Further, according to the office of Representative Jeff Miller (R-FL), the chairman of the House Veterans Affairs Committee, VA clinics were operating with mental health care staff vacancies as high as 23 percent, and 70 percent of VA mental health staff believed they did not have enough staff to cover the workload.

The Department of Veterans Affairs did announce it was increasing mental health staff by 9 percent last April, and in August of 2012, the President signed an executive order directing the significant expansion of mental health care staff throughout the VA. 

President Signs Executive Order Expanding Mental Health Services for Military

Posted by Debi Teter

Obama FtBliss msnbcPresident Barack Obama signed an executive order on August 31st directing a number of federal agencies to expand access to mental health care and services for servicemembers, their families and veterans. The measure comes amidst an epidemic of suicides among military members —  amounting to as much as one per day.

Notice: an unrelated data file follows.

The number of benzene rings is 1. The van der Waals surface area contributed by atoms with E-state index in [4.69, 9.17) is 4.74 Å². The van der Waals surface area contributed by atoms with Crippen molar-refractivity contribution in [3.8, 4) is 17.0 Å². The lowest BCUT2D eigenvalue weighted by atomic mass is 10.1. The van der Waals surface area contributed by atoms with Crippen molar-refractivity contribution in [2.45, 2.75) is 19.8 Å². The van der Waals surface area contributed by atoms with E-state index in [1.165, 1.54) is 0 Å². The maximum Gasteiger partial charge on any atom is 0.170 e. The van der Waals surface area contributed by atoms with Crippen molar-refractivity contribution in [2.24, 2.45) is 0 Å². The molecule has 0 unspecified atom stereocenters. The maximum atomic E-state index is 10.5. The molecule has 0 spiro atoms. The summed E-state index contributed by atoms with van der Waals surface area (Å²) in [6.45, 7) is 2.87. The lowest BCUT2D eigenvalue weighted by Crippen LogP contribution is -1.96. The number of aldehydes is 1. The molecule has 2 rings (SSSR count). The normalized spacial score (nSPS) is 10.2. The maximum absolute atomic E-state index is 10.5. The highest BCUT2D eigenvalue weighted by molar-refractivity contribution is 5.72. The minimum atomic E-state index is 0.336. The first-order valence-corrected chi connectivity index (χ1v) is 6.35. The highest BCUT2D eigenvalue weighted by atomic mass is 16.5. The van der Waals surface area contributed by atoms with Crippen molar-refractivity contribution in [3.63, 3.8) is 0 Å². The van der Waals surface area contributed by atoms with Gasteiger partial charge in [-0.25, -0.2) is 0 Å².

Specifically, the executive order contained the following provisions:

  • The Department of Veterans Affairs was directed to increase their veteran crisis hotline capacity by 50 percent.
  • The VA was also directed to ensure that all veterans reporting themselves to be in crisis “connect with” a trained mental health professional within 24 hours or less.
  • The VA was directed to work with the Defense Department to develop and implement a 12-month suicide prevention campaign (apparently they have to be told to do this).
  • In areas where the VA has trouble recruiting qualified professionals, the President has directed them to form “pilot sites,” which will contract with local professionals to provide needed services.